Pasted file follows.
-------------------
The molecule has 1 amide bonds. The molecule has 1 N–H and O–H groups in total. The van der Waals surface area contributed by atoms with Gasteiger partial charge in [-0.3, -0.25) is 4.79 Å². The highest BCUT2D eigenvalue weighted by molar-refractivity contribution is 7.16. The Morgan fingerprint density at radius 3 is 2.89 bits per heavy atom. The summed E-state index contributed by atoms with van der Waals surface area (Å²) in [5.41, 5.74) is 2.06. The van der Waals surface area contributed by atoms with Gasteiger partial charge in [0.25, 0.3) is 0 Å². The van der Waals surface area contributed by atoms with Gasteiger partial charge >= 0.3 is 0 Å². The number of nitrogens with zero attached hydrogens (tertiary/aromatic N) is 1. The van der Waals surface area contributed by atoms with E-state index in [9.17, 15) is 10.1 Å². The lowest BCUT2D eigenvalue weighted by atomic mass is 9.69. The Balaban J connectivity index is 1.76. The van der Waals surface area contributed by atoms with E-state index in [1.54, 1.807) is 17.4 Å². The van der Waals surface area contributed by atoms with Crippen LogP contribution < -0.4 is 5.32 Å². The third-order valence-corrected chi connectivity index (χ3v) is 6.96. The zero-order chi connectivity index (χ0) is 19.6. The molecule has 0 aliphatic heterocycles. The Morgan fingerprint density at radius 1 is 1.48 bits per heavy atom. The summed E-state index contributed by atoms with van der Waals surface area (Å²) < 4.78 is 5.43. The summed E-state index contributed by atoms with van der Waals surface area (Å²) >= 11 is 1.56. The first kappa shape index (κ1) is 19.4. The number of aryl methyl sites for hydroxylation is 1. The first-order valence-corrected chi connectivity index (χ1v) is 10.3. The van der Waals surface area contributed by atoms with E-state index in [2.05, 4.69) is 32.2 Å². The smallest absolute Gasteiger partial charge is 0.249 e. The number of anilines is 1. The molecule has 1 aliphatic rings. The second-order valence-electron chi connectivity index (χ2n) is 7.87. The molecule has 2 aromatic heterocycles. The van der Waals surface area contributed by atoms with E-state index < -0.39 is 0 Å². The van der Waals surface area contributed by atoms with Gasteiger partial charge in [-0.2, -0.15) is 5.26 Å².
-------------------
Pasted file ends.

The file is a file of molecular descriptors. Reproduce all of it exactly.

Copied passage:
The molecule has 1 amide bonds. The molecule has 1 N–H and O–H groups in total. The van der Waals surface area contributed by atoms with Gasteiger partial charge in [-0.3, -0.25) is 4.79 Å². The highest BCUT2D eigenvalue weighted by molar-refractivity contribution is 7.16. The Morgan fingerprint density at radius 3 is 2.89 bits per heavy atom. The summed E-state index contributed by atoms with van der Waals surface area (Å²) in [5.41, 5.74) is 2.06. The van der Waals surface area contributed by atoms with Gasteiger partial charge in [0.25, 0.3) is 0 Å². The van der Waals surface area contributed by atoms with Gasteiger partial charge >= 0.3 is 0 Å². The number of nitrogens with zero attached hydrogens (tertiary/aromatic N) is 1. The van der Waals surface area contributed by atoms with E-state index in [9.17, 15) is 10.1 Å². The lowest BCUT2D eigenvalue weighted by atomic mass is 9.69. The Balaban J connectivity index is 1.76. The van der Waals surface area contributed by atoms with E-state index in [1.54, 1.807) is 17.4 Å². The van der Waals surface area contributed by atoms with Crippen LogP contribution < -0.4 is 5.32 Å². The third-order valence-corrected chi connectivity index (χ3v) is 6.96. The zero-order chi connectivity index (χ0) is 19.6. The molecule has 0 aliphatic heterocycles. The Morgan fingerprint density at radius 1 is 1.48 bits per heavy atom. The summed E-state index contributed by atoms with van der Waals surface area (Å²) < 4.78 is 5.43. The summed E-state index contributed by atoms with van der Waals surface area (Å²) >= 11 is 1.56. The first kappa shape index (κ1) is 19.4. The number of aryl methyl sites for hydroxylation is 1. The first-order valence-corrected chi connectivity index (χ1v) is 10.3. The van der Waals surface area contributed by atoms with E-state index in [2.05, 4.69) is 32.2 Å². The smallest absolute Gasteiger partial charge is 0.249 e. The number of anilines is 1. The molecule has 1 aliphatic rings. The second-order valence-electron chi connectivity index (χ2n) is 7.87. The molecule has 2 aromatic heterocycles. The van der Waals surface area contributed by atoms with E-state index < -0.39 is 0 Å². The van der Waals surface area contributed by atoms with Gasteiger partial charge in [-0.2, -0.15) is 5.26 Å².